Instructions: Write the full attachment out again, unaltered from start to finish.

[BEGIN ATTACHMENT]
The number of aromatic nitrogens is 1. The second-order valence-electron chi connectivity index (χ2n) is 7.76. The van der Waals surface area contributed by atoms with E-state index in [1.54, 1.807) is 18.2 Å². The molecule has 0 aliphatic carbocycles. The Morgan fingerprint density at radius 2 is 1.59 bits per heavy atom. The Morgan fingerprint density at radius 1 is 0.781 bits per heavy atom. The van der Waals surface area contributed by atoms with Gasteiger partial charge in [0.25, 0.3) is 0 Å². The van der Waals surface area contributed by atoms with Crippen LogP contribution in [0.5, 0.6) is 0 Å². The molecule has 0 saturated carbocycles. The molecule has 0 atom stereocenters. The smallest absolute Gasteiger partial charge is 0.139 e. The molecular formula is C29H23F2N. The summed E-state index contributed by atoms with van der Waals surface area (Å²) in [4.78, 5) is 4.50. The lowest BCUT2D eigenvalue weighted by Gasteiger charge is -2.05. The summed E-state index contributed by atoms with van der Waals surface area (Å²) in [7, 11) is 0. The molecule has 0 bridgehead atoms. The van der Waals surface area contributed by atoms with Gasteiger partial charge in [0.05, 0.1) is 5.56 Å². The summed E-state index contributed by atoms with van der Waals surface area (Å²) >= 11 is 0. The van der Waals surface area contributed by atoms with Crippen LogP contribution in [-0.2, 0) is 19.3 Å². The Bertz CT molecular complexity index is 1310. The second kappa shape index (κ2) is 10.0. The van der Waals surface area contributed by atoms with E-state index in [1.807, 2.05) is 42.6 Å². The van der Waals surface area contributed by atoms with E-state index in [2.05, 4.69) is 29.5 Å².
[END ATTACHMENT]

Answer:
The number of aromatic nitrogens is 1. The second-order valence-electron chi connectivity index (χ2n) is 7.76. The van der Waals surface area contributed by atoms with E-state index in [1.54, 1.807) is 18.2 Å². The molecule has 0 aliphatic carbocycles. The Morgan fingerprint density at radius 2 is 1.59 bits per heavy atom. The Morgan fingerprint density at radius 1 is 0.781 bits per heavy atom. The van der Waals surface area contributed by atoms with Gasteiger partial charge in [0.25, 0.3) is 0 Å². The van der Waals surface area contributed by atoms with Crippen LogP contribution in [0.5, 0.6) is 0 Å². The molecule has 0 saturated carbocycles. The molecule has 0 atom stereocenters. The smallest absolute Gasteiger partial charge is 0.139 e. The molecular formula is C29H23F2N. The summed E-state index contributed by atoms with van der Waals surface area (Å²) in [4.78, 5) is 4.50. The lowest BCUT2D eigenvalue weighted by Gasteiger charge is -2.05. The summed E-state index contributed by atoms with van der Waals surface area (Å²) in [7, 11) is 0. The molecule has 0 bridgehead atoms. The van der Waals surface area contributed by atoms with Gasteiger partial charge in [0.05, 0.1) is 5.56 Å². The summed E-state index contributed by atoms with van der Waals surface area (Å²) >= 11 is 0. The van der Waals surface area contributed by atoms with Crippen LogP contribution in [-0.2, 0) is 19.3 Å². The Bertz CT molecular complexity index is 1310. The second kappa shape index (κ2) is 10.0. The van der Waals surface area contributed by atoms with E-state index in [1.807, 2.05) is 42.6 Å². The van der Waals surface area contributed by atoms with E-state index in [2.05, 4.69) is 29.5 Å².